The glyphs are not of constellations as with Milky Way and Pegasus Gates since the gate must be able to dial addresses from a moving point of origin in many different galaxies, but rather are some mathematical or conceptual representation yet to be discovered by the people aboard. The Stargates seeded throughout the galaxies Destiny has visited also use this type of address. It may also be possible that each 2nd and 3rd generation Stargate built by the Ancients were programmed to have 9-glyph addresses, in order to be compatible with 1st generation gates. It may also be possible that every gate has it's own unique 9-glyph address. It is unknown whether using a 9-glyph address requires the last glyph to be a point of origin, as Destiny is constantly moving as has no point of origin, meanwhile Icarus dialed destiny using the point of origin as the last glyph.
- ↑ 1.0 1.1 These glyphs are unique to the Alpha Gate and the Stargate installed in Atlantis, respectively. Other Stargates throughout Milky Way and Pegasus have different point of origin symbols, matching their respective DHDs.
- ↑ Pegasus glyph constellation names on Joseph Mallozzi blog post 3/26/13
- ↑ 3.0 3.1 3.2 3.3 3.4 3.5 3.6 While the glyph "Earth" is clearly depicted on screen and in Joseph Mallozzi's blog post, the blog post fails to designate its numerical position, and thus its numerical position is unknown. As it is not a point of origin symbol, it is native to all Stargates in the Pegasus galaxy. However, as Pegasus Stargates contain only 36 glyphs, Atlantis' Pegasus DHD contains 36 glyphs, and regular Pegasus DHDs ostensibly contain 38 glyphs (though this may just be an issue of reusing the Milky-Way DHD prop) it is unknown how this glyph is capable of appearing on Pegasus Stargates as the gates themselves would have insufficient space to accommodate a 39th (let alone 37 and 38th) glyph. It is possible, though unlikely, that "Earth" is position 14 or 33, since they're labeled "Unknown Constellation" and not "Earth". It is also possible that "Earth" is in fact "Baselai" - Joseph Mallozzi's blog post lists Baselai and yet shown no glyph for it on Atlantis' DHD, which is similar to how the blog post shows Atlantis' DHD containing "Earth" and yet fails to include it in the list. It is also possible that this may all be the result of a series of production errors.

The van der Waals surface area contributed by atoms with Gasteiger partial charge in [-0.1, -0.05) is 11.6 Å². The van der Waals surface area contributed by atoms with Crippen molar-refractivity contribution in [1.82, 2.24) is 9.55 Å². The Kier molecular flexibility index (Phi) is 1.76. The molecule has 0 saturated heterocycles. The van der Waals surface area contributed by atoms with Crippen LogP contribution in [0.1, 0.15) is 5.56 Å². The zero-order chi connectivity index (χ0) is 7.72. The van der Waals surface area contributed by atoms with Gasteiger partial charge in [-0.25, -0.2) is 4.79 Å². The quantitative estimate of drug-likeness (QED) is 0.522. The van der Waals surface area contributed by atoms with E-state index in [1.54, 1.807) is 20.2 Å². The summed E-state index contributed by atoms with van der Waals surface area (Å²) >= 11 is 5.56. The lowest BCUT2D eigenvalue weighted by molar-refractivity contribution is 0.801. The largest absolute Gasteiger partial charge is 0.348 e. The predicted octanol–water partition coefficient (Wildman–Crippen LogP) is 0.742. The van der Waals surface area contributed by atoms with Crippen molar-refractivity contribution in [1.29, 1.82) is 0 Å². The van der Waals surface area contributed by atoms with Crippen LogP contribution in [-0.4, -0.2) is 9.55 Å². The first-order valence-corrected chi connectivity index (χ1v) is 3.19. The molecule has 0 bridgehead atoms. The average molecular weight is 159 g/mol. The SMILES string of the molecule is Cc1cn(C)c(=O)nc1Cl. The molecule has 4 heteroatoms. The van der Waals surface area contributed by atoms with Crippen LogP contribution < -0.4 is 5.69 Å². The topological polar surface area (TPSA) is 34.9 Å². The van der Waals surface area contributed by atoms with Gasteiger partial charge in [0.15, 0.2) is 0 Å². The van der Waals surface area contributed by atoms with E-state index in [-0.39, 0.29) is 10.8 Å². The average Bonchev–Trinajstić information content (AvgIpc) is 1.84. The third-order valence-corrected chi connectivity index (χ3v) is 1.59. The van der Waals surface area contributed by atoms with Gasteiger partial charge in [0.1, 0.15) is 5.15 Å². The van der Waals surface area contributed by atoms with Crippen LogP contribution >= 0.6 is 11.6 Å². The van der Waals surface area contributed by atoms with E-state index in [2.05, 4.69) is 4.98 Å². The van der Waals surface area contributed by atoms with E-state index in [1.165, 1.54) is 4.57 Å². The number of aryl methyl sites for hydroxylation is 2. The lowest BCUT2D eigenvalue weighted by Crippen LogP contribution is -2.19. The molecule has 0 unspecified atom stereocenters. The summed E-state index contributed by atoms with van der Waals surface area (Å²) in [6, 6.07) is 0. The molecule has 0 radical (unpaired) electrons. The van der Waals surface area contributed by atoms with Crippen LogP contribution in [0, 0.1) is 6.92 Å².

Speculating that "Baselai" is in fact "Earth", this reduces the number of glyphs on a Pegasus Stargate to 38. This number includes the two "Unknown glyphs". Furthermore, lets assume that the reason regular Pegasus DHDs have 38 is simply an issue of re-using the Milky-Way prop and that they're canonically suppose to have 36. Considering that the source Stargate Wiki uses for the Pegasus glyphs was created by the producers for use in making the show (and not a deliberately created reference-guide for the fans) it is possible then that the two "unknown glyphs" only exist as a way to for the producers to account for the 2 extra spaces on the DHD and that no analogous spaces actually exist on the Stargates themselves.
It is also possible that the Ancients purposely left two spaces open on Pegasus DHDs (totaling 38 spaces) but only included 36 spaces on the Stargates themselves, for whatever reason.
Behind the Scenes
The look of the constellations changes even within a few thousand years. This is due to stellar drift. So the constellations must have looked very different from what we see now at about 50 million years ago when the Ancients built the stargates . They couldn't see the constellations as we do now. One of few explanations for this is that the Ancients made the stargates to serve for millions of years to come so they calculated how the constellations would change, but this is a weak explanation for this. Another theory that may explain this is that 2nd generation Stargates (Earth-style) are like 3rd generation ones: When Atlantis moved from Lantea, the gate appeared to have changed glyphs dynamically, based on it's current location. This however, would invalidate the purpose of designing a third generation of Stargates. It may also be possible that the Ancients left behind a race to manually change the glyphs on Stargates every few hundred years; this, however, is a very weak theory.
|This page uses content from Wikipedia. The original article was at Stargate (device). The list of authors can be seen in the page history. As with SGCommand, the text of Wikipedia is available under the GNU Free Documentation License.|